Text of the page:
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Google / PayPal Sales Exec Tyler Hoffman Joins Virtual Currency Rewards Startup ifeelgoods

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ifeelgoods has a brilliant idea — letting you earn Facebook Credits for ecommerce purchases or following a brand on Twitter — but now it has to convince big companies and shopping sites to adopt its tech. That’s why it’s hired former Google Managing Director of Commerce Sales and leader of PayPal’s enterprise sales team Tyler Hoffman to be its new Senior Vice President of Sales.

ifeelgoods is starting to snowball, as CEO Michael Amar says 92% of customers returning to ifeelgoods and increasing their budget by 250%. Of my years in tech, this is one of the most promising startups I’ve seen. Because virtual currency is so cheap to distribute and is highly valued by some consumers, ifeelgoods could become a big disruptive force in how businesses acquire customers.

This is how the $8 million-funded ifeelgoods microincentive model works. The startup buys Facebook Credits from the social network in bulk. These Credits normally cost gamers $0.10 each, and are used to buy virtual goods, power-ups, and play time in social games, as well as music, movies, and other digital media. Possibly the world’s most popular virtual currency, more and more people want Credits, but many don’t want to pay for them because, well, they’re just for fun.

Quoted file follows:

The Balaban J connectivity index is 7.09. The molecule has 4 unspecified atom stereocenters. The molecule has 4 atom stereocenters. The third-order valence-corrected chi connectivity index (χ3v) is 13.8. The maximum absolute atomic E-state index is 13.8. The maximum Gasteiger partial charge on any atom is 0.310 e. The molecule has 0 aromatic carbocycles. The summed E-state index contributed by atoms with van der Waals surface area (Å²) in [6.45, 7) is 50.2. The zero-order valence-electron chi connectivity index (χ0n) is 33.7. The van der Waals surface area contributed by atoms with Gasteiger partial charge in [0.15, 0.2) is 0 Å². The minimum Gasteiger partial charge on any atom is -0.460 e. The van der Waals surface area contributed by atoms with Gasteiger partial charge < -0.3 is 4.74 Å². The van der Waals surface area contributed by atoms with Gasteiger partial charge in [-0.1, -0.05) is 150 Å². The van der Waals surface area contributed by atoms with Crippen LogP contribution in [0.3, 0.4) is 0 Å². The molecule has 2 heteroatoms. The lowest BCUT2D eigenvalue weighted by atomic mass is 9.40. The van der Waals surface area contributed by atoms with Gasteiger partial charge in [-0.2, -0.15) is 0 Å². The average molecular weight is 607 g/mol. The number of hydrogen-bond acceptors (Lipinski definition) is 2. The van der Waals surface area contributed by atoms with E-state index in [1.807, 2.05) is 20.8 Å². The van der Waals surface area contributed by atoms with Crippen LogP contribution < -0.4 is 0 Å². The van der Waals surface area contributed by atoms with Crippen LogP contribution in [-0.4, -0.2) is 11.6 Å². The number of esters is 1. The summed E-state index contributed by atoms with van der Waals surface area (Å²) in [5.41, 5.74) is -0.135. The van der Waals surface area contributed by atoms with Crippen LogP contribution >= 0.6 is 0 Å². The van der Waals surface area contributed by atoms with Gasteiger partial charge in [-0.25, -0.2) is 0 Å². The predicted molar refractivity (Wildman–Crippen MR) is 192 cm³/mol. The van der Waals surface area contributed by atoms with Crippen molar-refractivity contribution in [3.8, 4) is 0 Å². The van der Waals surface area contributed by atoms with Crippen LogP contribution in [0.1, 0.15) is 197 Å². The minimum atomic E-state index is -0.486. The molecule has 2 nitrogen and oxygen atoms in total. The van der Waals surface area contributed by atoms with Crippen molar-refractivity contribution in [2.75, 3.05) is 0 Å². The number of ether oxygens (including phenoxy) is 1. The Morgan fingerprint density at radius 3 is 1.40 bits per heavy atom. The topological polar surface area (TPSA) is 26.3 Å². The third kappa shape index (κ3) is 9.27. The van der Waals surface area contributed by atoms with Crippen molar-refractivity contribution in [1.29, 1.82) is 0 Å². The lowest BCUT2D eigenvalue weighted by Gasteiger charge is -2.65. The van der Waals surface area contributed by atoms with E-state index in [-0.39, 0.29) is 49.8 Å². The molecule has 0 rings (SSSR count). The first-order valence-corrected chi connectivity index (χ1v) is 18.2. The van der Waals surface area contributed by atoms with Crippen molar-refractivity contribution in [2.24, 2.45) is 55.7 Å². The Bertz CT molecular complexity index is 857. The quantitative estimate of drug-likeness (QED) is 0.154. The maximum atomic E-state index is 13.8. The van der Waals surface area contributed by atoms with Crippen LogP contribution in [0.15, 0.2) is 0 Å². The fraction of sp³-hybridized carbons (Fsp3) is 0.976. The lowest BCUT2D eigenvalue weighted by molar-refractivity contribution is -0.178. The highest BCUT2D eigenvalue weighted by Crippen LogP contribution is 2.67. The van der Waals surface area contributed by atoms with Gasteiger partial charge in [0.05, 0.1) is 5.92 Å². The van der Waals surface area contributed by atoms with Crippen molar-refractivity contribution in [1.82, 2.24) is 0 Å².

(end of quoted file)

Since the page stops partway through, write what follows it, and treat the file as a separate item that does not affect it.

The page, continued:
Ifeelgoods finds companies with specific actions they want people to take, and lets them incentivize these actions. So you could get 50 Credits for making a $50+ clothing purchase on Gap.com, 10 for installing a new Facebook game, 5 for signing up for Universal Pictures’ email list, or 3 for following the Dallas Mavericks basketball team on Twitter. Once you’ve completed an action, you approve the ifeelgoods Facebook app, and the Credits are deposited into your account.

Clients pay ifeelgoods for the Credits plus a fee. Walmart, Netflix, 1-800-Flowers, and Coca-Cola are a few more of its 70+ clients, but Hoffman is tasked with getting more brands on board. His 16 months at Google, seven years at PayPal, and three more doing sales for CNET should help.

Here’s a few reasons I believe in the model: distributing Credits is cheaper than mailing coupons, small incentives are more attractive than discounts since they don’t expire can be spent anywhere that accepts Credits, they’re viral since users get a chance to share news of being rewarded, and ads offering Credits get higher click-through rates than those offering traditional discounts.

Not everyone’s willing to pay money for social games and digital media. But with ifeelgoods, they can pay with their time, contact info, or choice of where to shop.

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